1. Islands of Mersing
This national park encompasses a variety of islands in the South China Sea, including Tioman, Besar, Rawa, Aur, Pemanggil, Sibu and Rompin. The location is world-famous for diving, but the island interiors also make it an excellent and accessible jungle trekking choice. Of course, the island resorts allow you to simply lounge about the tropical paradise for good relaxing time too.
Highlights: SCUBA diving around Tioman Island, jungle trekking
Accessibility: Easy, but time-consuming–A boat trip from Merseng is the best way in. Once there, dozens of resorts will see to your every need.
Tip: Pretty much everything in the area moves through Tioman Island.
Beautiful sunset across the national park
2. Taman Negara
The oldest of Malaysia’s national parks, Taman Negara is the first to be founded and houses a rainforest estimated to be over 130 million years old. Visitors have a chance to see rare and exotic animals including the Malayan tiger, Sumatran rhino, crab-eating macaque and Malayan peacock-pheasant. If you’re looking to explore the wilderness of Malaysia, this is the best place to go.
Highlights: Canopy walkway, caving at Gua Telinga, rafting Lata Berkoh
Accessibility: Good–It’s one of the country’s most popular parks and has reasonable support infrastructure.
Tip: Tour groups run river boat tours that disembark from KL and include lodging as part of the package.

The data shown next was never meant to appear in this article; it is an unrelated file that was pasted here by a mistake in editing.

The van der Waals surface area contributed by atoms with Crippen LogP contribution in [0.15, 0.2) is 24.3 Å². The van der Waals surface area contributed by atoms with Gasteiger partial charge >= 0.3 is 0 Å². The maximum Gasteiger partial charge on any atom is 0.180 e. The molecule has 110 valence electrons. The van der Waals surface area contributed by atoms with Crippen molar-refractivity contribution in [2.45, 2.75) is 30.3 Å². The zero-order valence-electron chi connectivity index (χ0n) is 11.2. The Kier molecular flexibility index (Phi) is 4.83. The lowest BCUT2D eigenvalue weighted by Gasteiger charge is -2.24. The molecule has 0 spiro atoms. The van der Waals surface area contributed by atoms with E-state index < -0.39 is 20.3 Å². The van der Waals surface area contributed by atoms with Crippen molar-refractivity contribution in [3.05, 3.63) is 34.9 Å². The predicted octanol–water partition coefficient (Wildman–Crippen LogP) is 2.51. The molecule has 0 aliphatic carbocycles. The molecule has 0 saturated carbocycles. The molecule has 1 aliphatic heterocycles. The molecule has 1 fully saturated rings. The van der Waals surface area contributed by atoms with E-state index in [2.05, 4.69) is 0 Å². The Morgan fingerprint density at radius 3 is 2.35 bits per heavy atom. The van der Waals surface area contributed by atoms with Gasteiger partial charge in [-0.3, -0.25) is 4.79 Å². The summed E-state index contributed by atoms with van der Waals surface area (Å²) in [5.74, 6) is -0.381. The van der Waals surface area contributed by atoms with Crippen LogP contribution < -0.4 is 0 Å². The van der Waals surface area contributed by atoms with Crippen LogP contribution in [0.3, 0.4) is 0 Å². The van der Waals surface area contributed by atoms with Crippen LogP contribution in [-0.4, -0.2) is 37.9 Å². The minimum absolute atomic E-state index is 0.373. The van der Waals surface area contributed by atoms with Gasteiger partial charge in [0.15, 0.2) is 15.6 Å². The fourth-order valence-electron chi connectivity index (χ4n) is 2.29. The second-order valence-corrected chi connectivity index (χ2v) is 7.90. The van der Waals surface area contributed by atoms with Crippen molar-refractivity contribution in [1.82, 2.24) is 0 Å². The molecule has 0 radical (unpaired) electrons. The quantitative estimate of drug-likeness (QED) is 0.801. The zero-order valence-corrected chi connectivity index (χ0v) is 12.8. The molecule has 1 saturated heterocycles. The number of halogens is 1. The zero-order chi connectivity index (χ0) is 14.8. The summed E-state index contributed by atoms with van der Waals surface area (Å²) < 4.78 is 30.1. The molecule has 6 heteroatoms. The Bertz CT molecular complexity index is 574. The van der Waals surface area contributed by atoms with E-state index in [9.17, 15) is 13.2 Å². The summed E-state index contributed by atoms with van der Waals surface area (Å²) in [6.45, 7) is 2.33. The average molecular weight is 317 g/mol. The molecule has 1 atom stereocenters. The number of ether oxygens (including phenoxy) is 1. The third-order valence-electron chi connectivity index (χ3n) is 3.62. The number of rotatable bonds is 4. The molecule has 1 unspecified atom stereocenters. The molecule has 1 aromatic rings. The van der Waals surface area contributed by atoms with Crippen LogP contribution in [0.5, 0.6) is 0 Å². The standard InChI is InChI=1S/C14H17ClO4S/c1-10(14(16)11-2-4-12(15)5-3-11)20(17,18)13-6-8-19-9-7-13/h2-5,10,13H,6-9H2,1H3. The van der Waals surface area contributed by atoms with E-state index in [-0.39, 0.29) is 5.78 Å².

The canopy walkway of Taman Negara
3. Gunung Mulu
Unlike most Malaysian national parks, Gunung Mulu is famous for its underground terrains beneath the jungle and rainforest. It is home to amazing limestone towers and awe-inspiring caves. Park visitors can see its cavern chamber large enough to house 40 Boeing 747, the biggest single cave passage in the world, and as many as 27 separate species of bat. Above ground, the limestone formations include dizzying spire, twisted gorges and sheer cliffs.
Highlights: Sarawak Chamber, Deer Cave, Clearwater Cave
Accessibility: Difficult–access only by air or boat. Limited lodgings on site.
Tip: Do not miss the nightly bat exodus.
Underground adventures at Gunung Mulu
A relatively new park and somewhat undeveloped, Endau-Rompin is home to the largest remaining population of Sumatran rhinoceros on the peninsula. It’s home to Orang Asli tribes still living (mostly) in their traditional ways. Named after two rivers, the park also boasts river boating, waterfall viewing and white water rafting.
Highlights: Trekking over 26km of rainforest trails; visiting the Orang Asli
Accessibility: Difficult–4×4 access almost necessary, especially if it’s been raining. Best for adventure travellers.
Tip: Park is closed during monsoon season, so plan your trip accordingly.
Wildlife viewing doesn’t get any better
5. Mt. Kinabalu
Home to Gunung Kinabalu, the highest mountain in South East Asia, Sabah’s Kinabulu National Park also boasts lush and diverse rainforests, making it one of the most-visited national parks in the region despite its remote location. Visitors can also see a variety of flora and fauna as they trek from ground level towards the mountain top.
Highlights: Climbing Mt. Kinabalu, poring hot springs
Accessibility: Very good–many roads and maintained trails, modern lodging in and around the park
Tip: The climb is extremely popular. Book early to make sure you have a spot.
Mt. Kinabalu, the highest point in the region
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